The National Labor Relations Act (NLRA) enables workers to organize themselves for the purpose of collective bargaining with their employers. A current dispute between a major telecommunications company and its employees’ union alleges that the company is planning mass layoffs, in violation of the collective bargaining agreement (CBA) between the parties, and with the alleged intent of “diminish[ing] the Union’s bargaining strength.” Commc’ns Workers of Am. (CWA) v. AT&T Southwest, No. 1:17-cv-01221, complaint at 6 (W.D. Tex., Dec. 30, 2017). The union also filed a charge with the National Labor Relations Board (NLRB). AT&T Southwest, No. 16-CA-212398, charge (NLRB, Dec. 29, 2017). The case grew out of assertions made by prominent telecommunications companies regarding recent political issues, including recent tax cuts and changes to federal “net neutrality” rules. While the defendant employer claims the layoffs are due to a lack of work, the plaintiff asserts that the telecommunications business is booming. The issues raised by the lawsuit are likely to affect New Jersey labor rights as well.

Under the NLRA, employers may not interfere with workers’ efforts to organize, nor may they discriminate or retaliate against employees who engage in protected activity. The law also requires employers to collectively bargain with representatives chosen by the employees in accordance with its provisions. Once an employer and the employees’ representatives have entered into a CBA, it is binding on both parties. The NLRA allows claims to enforce CBA provisions and to collect damages for breaches. It also allows recovery of damages for various unfair labor practices described in § 8 of the statute, 29 U.S.C. § 158.

The plaintiff in CWA describes itself in its complaint as a labor union authorized to bring suit on behalf of the defendant’s employees under § 301 of the Labor-Management Relations Act of 1947. 29 U.S.C. § 185. The parties entered into the current CBA in April 2017. According to the complaint, a representative of the defendant’s labor relations department informed the plaintiff in December 2017 of the defendant’s intention to lay off 152 individuals employed as “Premises Technicians” (PTs) in at least four states. CWA, complaint at 4. The defendant’s representative cited “a reduction in workload” as the reason. Id.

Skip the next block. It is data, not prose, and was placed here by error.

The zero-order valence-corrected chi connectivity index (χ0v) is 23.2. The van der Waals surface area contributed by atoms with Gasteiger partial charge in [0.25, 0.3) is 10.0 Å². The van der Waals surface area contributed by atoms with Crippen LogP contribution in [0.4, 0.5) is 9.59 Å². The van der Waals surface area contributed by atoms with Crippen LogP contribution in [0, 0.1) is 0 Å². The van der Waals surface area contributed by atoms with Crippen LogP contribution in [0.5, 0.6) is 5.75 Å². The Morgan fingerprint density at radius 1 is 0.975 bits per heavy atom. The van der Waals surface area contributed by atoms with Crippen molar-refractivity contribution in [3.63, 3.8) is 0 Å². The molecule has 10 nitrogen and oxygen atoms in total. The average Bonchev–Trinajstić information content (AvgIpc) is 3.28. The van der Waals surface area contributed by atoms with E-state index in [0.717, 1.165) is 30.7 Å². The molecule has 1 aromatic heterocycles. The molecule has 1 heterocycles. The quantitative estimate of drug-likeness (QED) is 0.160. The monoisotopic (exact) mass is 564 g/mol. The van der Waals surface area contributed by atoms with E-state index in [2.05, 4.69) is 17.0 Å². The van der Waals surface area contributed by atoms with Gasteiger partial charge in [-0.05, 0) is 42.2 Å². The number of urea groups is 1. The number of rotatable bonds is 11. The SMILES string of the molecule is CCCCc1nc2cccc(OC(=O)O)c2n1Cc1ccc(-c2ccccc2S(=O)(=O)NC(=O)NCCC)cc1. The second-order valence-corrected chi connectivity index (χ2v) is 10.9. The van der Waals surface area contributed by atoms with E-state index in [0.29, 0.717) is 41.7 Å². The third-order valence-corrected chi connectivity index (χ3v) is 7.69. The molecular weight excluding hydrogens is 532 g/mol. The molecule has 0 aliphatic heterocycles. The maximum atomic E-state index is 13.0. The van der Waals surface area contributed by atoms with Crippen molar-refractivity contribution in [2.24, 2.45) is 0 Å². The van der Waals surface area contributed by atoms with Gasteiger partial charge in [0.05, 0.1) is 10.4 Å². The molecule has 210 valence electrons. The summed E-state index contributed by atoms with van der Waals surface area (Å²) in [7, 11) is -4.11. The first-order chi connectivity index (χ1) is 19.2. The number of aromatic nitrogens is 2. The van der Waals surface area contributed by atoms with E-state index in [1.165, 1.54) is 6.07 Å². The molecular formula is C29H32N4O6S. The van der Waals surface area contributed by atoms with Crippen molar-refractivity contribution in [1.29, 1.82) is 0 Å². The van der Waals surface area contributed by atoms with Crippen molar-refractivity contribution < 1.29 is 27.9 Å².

The National Labor Relations Board (NLRB) is the federal government agency responsible for enforcing the statute dealing with labor organizing and unfair labor practices. It consists of a five-member board and a General Counsel (GC), all of whom are appointed by the President and confirmed by the Senate. Complaints of labor law violations are first heard by an administrative law judge (ALJ). The board hears appeals of ALJ decisions, with the GC acting as prosecutor. The Senate recently confirmed two new NLRB appointees, giving Republicans a 3-2 majority for the first time in years. A decision issued by the NLRB in December 2017 seems to support claims that the new board will take a much more “pro-business” approach. The decision in UPMC, 365 NLRB No. 153 (2017), reverses a 2016 ruling that dealt with the NLRB’s authority to impose an employer’s settlement offer over the objections of both the charging party and the GC.